Fall or Spring?

Discussion in 'General Education' started by futureteach21, Apr 21, 2010.

  1. futureteach21

    futureteach21 Habitué

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    Apr 21, 2010

    So, tonight I'm registering for classes next semester and again had to map out the rest of my college career. I have always wanted to student teach in the fall so I could see how a teacher begins the year and sets up routines/rules. Other people think student teaching in the spring is the way to go... Thoughts? Advice?
     
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  3. newbie87

    newbie87 Comrade

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    Apr 21, 2010

    There's pros and cons to both, but in the people I've known who've done student teaching in the fall there's a longer wait to get a job. I've know, and heard of people, getting a job right off the bat with spring student teaching at their placement. I've personally never heard of this happening after a fall placement, not saying it doesn't. It depends on your finacial situation. If you do fall and don't get a job from your placement, do you want to wait from January until August/September to get a job? If you finish in April/May and don't get a job it's a lot shorter of a wait. On the flip side is if you don't get a job the next year with either, you get more time subbing if you finish in January. Also, if you do the placement in fall, you see the students on a lower level. Like let's say you do third grade. Your students are going to be like high level second graders. You're not going to see a lot of that third grader behavior until it's time for you to leave. :unsure: For the pros and cons, you won't be around for state testing. Which means you might be under less presure, but you won't really see what goes on at that time. I think both have cons and pros. As someone doing a spring placement, I decided on this placement a year ago because I knew I couldn't do fall and be there from day one and have to leave. So, I'm glad I wasn't there from the beginning. I'm also glad I got to see "crunch time" and a lot of test preps. Think of what you want to see and maybe things you never/rarely got a chance to see/do.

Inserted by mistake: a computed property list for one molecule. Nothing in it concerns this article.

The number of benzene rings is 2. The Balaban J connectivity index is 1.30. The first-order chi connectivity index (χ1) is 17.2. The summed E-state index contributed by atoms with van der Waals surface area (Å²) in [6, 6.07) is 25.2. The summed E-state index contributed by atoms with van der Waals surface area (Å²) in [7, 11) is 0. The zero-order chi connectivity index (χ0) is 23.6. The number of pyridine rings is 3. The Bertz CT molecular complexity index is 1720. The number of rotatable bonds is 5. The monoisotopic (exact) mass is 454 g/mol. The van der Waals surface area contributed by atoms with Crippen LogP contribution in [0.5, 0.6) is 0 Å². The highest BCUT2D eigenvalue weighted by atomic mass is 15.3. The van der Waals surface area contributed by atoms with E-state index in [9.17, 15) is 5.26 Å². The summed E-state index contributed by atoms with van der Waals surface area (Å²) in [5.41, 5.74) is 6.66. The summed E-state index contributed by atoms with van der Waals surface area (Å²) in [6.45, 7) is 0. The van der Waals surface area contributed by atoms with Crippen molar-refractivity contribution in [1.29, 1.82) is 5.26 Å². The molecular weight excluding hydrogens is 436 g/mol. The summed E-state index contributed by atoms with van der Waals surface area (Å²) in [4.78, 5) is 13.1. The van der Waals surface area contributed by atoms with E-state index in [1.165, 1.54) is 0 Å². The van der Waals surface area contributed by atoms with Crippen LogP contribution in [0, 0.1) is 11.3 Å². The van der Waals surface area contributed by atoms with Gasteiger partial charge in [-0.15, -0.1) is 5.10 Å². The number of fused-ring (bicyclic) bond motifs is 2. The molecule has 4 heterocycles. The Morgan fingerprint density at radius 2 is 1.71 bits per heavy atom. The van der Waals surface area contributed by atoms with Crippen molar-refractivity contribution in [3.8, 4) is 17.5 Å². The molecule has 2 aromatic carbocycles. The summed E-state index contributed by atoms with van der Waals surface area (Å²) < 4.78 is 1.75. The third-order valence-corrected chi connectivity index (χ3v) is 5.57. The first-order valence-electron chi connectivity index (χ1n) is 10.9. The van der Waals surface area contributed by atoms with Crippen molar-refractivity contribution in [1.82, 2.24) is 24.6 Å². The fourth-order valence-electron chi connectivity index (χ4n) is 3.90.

4. Muttling

    Muttling Devotee

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    Apr 22, 2010

    I'm with Newbie, but I'll add my take...

    Student teaching helps a LOT and will be your best learning until you do it, but your first year on your own will be the hardest and will teach you the most. There's just no replacement for having your feet on the ground.

    As for which to choose, I strongly suggest that you look for what is most likely to get you a job and I think that is Spring.
     
  5. futureteach21

    futureteach21 Habitué

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    Apr 22, 2010

    Thanks for the responses... but I KNOW more of you have student taught on here! Let me know what you think! What did you do? and why?
     
  6. mrachelle87

    mrachelle87 Fanatic

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    Check schools in your area. We have two teachers that will be on maternity leave after Thanksgiving. Anyone who student teaches in the fall would have a great chance of doing the long term subbing for these classes. In fact, my principal would probably place someone in there for their student teaching with the idea that they could take over for the teacher.
     
  7. Mrs Ski

    Mrs Ski Companion

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    Apr 22, 2010

    I did my student teaching in the fall. Because that is where it fell into my schedule. (well i guess i arranged my self into that) I liked being there to see the set up of the year, but it was hard for me to leave them, and for students and teacher to adjust to me not being there.

    I have been able to sub this spring, and thought I had a bit of a leg up for interviews, because my licence was already approved as opposed to pending.